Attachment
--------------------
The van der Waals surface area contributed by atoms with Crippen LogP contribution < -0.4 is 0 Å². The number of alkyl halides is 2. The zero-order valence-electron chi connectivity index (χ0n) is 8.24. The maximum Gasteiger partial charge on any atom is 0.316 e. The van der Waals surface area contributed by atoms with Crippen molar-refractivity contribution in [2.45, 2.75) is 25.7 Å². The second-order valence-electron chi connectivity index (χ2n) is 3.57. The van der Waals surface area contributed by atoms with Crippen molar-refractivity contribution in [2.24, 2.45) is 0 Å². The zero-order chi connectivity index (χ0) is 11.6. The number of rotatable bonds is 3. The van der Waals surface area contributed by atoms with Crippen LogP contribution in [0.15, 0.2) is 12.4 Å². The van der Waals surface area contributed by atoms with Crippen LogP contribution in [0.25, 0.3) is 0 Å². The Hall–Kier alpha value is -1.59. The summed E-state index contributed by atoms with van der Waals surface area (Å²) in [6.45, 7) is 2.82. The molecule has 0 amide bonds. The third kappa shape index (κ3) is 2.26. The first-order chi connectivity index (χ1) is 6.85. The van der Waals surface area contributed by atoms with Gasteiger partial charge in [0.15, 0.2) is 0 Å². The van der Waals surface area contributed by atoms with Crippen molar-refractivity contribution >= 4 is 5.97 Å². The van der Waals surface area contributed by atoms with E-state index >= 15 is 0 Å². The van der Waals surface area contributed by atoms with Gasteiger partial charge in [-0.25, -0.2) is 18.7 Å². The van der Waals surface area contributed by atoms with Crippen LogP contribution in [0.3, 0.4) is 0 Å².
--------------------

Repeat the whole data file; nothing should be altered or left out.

The van der Waals surface area contributed by atoms with Crippen LogP contribution < -0.4 is 0 Å². The number of alkyl halides is 2. The zero-order valence-electron chi connectivity index (χ0n) is 8.24. The maximum Gasteiger partial charge on any atom is 0.316 e. The van der Waals surface area contributed by atoms with Crippen molar-refractivity contribution in [2.45, 2.75) is 25.7 Å². The second-order valence-electron chi connectivity index (χ2n) is 3.57. The van der Waals surface area contributed by atoms with Crippen molar-refractivity contribution in [2.24, 2.45) is 0 Å². The zero-order chi connectivity index (χ0) is 11.6. The number of rotatable bonds is 3. The van der Waals surface area contributed by atoms with Crippen LogP contribution in [0.15, 0.2) is 12.4 Å². The van der Waals surface area contributed by atoms with Crippen LogP contribution in [0.25, 0.3) is 0 Å². The Hall–Kier alpha value is -1.59. The summed E-state index contributed by atoms with van der Waals surface area (Å²) in [6.45, 7) is 2.82. The molecule has 0 amide bonds. The third kappa shape index (κ3) is 2.26. The first-order chi connectivity index (χ1) is 6.85. The van der Waals surface area contributed by atoms with Gasteiger partial charge in [0.15, 0.2) is 0 Å². The van der Waals surface area contributed by atoms with Crippen molar-refractivity contribution >= 4 is 5.97 Å². The van der Waals surface area contributed by atoms with E-state index >= 15 is 0 Å². The van der Waals surface area contributed by atoms with Gasteiger partial charge in [-0.25, -0.2) is 18.7 Å². The van der Waals surface area contributed by atoms with Crippen LogP contribution in [0.3, 0.4) is 0 Å².